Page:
Skip to main content

EFF Press Release Archives

Press Releases: June 2008

June 23, 2008

Wednesday Hearing on Laptop Searches and Other Privacy Violations

Washington, D.C. - On Wednesday, June 25, at 9 a.m., members of the U.S. Senate Judiciary hearing will hold a public hearing on laptop searches and other privacy violations faced by Americans at the U.S. border.

Senior Staff Attorney Lee Tien of the Electronic Frontier Foundation will appear at Wednesday's hearing to urge more congressional investigation and oversight of the Department of Homeland Security's border search practices and policies. While the U.S. Supreme Court has ruled that customs and border agents can perform "routine" searches at the border without a warrant or even reasonable suspicion, increasingly Americans are complaining about random and invasive searches of their laptops, cell phones, and other digital devices as they come home from overseas travel. In a typical search, U.S. border officials will turn on the device and then open and review files. If agents see something of interest, they may copy data or confiscate the device -- even if the traveler is not suspected of criminal activity.

"These ongoing baseless searches of electronic devices at America's borders are not 'routine,' they're unreasonable," said Tien. "It's hard to imagine something more invasive than a wholesale copying of private files from a personal computer. We need Congress and the courts to recognize a standard for digital searches and seizures at the border that protects the privacy, property, and free speech rights of Americans in the Information Age."

WHO:
Lee Tien
Senior Staff Attorney Electronic Frontier Foundation

WHAT:
"Laptop Searches and Other Violations of Privacy Faced by Americans Returning from Overseas Travel"
U.S. Senate Judiciary Subcommittee on the Constitution

WHEN:
9 a.m.
Wednesday, June 25

WHERE:
Dirksen Senate Office Building
Room 226
Washington, D.C.

For more on the hearing:
http://judiciary.senate.gov/hearing.cfm?id=3420

Contacts:

Rebecca Jeschke
Media Coordinator
Electronic Frontier Foundation
press@eff.org

Lee Tien
Senior Staff Attorney
Electronic Frontier Foundation
tien@eff.org

Related Issues:
June 20, 2008

Court To Reconsider Baseless 'Making Available' Theory In File-Sharing Case

San Francisco - The Electronic Frontier Foundation (EFF) and a coalition of consumer and industry groups have asked a judge to grant a new trial to Jammie Thomas, who was hit with a $222,000 judgment in a file-sharing lawsuit based in part on the recording industry's bogus "making available" theory.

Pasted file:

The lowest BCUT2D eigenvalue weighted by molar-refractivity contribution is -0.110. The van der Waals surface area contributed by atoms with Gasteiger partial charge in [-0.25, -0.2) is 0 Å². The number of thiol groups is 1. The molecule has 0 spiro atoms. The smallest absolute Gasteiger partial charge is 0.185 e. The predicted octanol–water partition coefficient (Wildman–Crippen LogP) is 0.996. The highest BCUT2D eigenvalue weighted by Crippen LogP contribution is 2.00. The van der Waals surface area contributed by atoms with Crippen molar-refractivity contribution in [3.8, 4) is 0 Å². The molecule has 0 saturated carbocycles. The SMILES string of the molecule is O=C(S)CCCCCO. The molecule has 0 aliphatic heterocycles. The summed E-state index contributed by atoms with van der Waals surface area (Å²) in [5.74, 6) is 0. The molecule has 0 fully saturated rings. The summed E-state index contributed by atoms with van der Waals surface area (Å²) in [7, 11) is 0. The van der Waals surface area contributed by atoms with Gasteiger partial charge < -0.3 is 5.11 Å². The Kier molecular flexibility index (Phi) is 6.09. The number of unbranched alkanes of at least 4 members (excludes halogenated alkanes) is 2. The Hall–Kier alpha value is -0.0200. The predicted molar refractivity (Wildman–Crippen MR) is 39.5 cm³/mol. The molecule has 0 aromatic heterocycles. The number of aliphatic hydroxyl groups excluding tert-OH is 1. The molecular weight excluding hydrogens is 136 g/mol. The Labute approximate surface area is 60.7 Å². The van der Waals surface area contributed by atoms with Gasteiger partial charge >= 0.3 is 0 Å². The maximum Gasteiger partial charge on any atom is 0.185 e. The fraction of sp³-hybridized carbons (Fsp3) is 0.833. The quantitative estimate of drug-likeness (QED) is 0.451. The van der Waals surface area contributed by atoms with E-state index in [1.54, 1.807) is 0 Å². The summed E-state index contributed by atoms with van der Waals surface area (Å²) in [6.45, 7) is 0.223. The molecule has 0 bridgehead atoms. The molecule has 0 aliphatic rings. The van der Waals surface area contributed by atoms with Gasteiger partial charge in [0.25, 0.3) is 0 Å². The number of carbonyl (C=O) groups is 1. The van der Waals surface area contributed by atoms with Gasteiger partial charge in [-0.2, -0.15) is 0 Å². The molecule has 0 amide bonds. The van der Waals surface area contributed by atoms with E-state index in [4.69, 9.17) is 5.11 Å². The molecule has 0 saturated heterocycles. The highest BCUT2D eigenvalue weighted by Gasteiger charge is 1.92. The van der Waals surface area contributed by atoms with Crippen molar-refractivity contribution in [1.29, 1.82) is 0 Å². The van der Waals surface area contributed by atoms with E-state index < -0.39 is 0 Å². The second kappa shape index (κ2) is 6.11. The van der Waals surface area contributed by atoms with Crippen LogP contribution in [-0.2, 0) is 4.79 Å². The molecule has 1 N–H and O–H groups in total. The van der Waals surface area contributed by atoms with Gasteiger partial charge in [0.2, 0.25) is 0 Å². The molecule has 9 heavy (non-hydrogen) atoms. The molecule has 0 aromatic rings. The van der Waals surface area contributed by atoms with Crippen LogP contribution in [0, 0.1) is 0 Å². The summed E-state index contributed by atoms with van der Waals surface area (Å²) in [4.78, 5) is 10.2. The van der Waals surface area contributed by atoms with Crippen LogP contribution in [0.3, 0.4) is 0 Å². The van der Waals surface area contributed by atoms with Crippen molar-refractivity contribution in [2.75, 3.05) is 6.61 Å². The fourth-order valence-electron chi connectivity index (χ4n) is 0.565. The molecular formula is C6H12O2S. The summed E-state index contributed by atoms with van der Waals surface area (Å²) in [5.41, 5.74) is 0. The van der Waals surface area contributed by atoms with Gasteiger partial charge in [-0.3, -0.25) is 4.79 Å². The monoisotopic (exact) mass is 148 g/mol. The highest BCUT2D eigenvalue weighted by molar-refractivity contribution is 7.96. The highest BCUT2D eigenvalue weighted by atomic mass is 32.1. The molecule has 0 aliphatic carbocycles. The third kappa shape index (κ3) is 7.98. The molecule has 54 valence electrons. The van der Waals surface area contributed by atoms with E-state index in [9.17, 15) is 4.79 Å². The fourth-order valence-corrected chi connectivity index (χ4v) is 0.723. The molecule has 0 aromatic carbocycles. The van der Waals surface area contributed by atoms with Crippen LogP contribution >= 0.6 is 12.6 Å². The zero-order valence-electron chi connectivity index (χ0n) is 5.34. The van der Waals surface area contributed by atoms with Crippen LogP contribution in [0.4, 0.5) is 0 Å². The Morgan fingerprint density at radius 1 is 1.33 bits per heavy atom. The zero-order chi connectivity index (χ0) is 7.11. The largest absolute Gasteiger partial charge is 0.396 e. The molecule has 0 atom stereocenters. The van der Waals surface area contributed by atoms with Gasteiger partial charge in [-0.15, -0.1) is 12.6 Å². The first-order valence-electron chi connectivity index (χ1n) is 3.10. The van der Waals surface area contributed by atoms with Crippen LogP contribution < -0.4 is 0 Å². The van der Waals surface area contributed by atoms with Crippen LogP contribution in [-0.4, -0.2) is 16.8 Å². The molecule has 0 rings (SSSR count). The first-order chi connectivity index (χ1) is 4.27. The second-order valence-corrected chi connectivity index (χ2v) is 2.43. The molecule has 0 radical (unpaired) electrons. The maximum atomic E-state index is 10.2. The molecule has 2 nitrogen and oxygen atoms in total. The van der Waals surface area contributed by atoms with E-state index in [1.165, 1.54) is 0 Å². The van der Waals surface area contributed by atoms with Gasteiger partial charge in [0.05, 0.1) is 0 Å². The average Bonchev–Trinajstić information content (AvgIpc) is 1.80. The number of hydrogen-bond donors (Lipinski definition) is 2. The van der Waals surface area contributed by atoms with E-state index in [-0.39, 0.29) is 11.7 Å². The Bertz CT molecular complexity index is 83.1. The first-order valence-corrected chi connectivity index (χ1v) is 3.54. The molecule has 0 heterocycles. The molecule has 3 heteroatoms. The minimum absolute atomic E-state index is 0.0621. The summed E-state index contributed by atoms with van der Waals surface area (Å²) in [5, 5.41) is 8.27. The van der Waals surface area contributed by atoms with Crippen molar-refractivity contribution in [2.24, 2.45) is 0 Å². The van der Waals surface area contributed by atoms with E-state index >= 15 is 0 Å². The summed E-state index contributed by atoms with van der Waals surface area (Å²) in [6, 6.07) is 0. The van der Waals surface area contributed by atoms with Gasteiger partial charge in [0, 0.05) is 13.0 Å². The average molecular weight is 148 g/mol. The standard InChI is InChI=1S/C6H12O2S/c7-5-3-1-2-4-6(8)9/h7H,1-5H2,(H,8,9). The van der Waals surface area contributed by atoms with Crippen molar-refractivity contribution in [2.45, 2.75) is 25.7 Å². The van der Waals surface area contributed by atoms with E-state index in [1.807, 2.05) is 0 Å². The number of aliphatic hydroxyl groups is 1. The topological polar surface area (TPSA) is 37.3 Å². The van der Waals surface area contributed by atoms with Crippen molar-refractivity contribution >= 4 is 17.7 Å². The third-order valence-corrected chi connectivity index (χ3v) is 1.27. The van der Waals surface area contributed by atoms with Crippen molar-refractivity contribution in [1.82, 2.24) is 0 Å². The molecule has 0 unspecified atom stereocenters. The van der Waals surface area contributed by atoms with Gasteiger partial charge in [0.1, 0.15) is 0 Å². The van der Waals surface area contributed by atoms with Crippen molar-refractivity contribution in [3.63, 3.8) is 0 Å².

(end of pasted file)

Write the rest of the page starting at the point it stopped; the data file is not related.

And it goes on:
Thomas' trial and the staggering financial penalty made headlines around the world. In the case, the Recording Industry Association of America (RIAA) sought to hold Thomas liable for unauthorized distribution of digital music over the Internet without having to prove that anyone actually downloaded songs from her. The RIAA argued that simply making the songs available in a shared folder on her computer was enough to impose penalties, and a jury found Thomas liable for $220,000 in October of 2007.

But earlier this year, the judge in the case said he was concerned that he might have made a mistake when he followed the RIAA's reasoning in his jury instructions and asked for more briefing on whether Thomas deserved a new trial. In an amicus brief filed today, EFF argues that the RIAA cannot take shortcuts when it takes music fans to court.

"The Copyright Act simply does not allow suing someone for attempted copyright infringement," said EFF Staff Attorney Corynne McSherry. "If the RIAA wants to continue with its mass litigation campaign, it's going to have to invest the time and resources to actually prove those cases -- if it can -- by showing that infringement actually occurred."

The RIAA has sued more than 20,000 individuals for allegedly sharing music over the Internet since it started its lawsuit campaign in 2003.

"The RIAA's specious 'making available' argument threatens to brand people as thieves when the evidence isn't really there," said EFF Senior Intellectual Property Attorney Michael Kwun. "We're pleased the judge is taking a second look at this critical question."

Joining EFF on the brief were Public Knowledge, the United States Internet Industry Association, and the Computer and Communications Industry Association.

For the full amicus brief: